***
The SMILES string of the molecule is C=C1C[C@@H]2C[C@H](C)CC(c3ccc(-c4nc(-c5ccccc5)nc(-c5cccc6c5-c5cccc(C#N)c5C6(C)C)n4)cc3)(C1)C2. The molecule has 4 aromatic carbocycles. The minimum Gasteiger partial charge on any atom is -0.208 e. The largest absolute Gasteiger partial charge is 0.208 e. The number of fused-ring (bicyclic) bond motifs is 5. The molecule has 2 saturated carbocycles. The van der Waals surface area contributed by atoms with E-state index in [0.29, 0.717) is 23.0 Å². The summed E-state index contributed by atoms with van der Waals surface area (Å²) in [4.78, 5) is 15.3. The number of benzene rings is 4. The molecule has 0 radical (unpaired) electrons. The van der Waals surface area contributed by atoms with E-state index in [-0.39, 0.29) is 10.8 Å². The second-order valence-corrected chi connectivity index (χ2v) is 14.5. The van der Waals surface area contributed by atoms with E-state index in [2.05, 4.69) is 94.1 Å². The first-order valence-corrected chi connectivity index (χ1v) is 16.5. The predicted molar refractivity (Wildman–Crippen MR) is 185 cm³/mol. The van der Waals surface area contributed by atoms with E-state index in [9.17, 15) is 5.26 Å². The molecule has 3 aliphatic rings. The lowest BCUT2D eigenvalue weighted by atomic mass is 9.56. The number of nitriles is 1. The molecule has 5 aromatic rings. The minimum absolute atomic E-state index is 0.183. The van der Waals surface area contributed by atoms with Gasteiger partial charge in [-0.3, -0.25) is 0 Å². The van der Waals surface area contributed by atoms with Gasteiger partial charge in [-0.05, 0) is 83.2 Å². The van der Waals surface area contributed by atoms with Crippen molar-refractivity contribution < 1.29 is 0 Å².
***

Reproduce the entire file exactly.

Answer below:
The SMILES string of the molecule is C=C1C[C@@H]2C[C@H](C)CC(c3ccc(-c4nc(-c5ccccc5)nc(-c5cccc6c5-c5cccc(C#N)c5C6(C)C)n4)cc3)(C1)C2. The molecule has 4 aromatic carbocycles. The minimum Gasteiger partial charge on any atom is -0.208 e. The largest absolute Gasteiger partial charge is 0.208 e. The number of fused-ring (bicyclic) bond motifs is 5. The molecule has 2 saturated carbocycles. The van der Waals surface area contributed by atoms with E-state index in [0.29, 0.717) is 23.0 Å². The summed E-state index contributed by atoms with van der Waals surface area (Å²) in [4.78, 5) is 15.3. The number of benzene rings is 4. The molecule has 0 radical (unpaired) electrons. The van der Waals surface area contributed by atoms with E-state index in [-0.39, 0.29) is 10.8 Å². The second-order valence-corrected chi connectivity index (χ2v) is 14.5. The van der Waals surface area contributed by atoms with E-state index in [2.05, 4.69) is 94.1 Å². The first-order valence-corrected chi connectivity index (χ1v) is 16.5. The predicted molar refractivity (Wildman–Crippen MR) is 185 cm³/mol. The van der Waals surface area contributed by atoms with E-state index in [9.17, 15) is 5.26 Å². The molecule has 3 aliphatic rings. The lowest BCUT2D eigenvalue weighted by atomic mass is 9.56. The number of nitriles is 1. The molecule has 5 aromatic rings. The minimum absolute atomic E-state index is 0.183. The van der Waals surface area contributed by atoms with Gasteiger partial charge in [-0.3, -0.25) is 0 Å². The van der Waals surface area contributed by atoms with Gasteiger partial charge in [-0.05, 0) is 83.2 Å². The van der Waals surface area contributed by atoms with Crippen molar-refractivity contribution < 1.29 is 0 Å².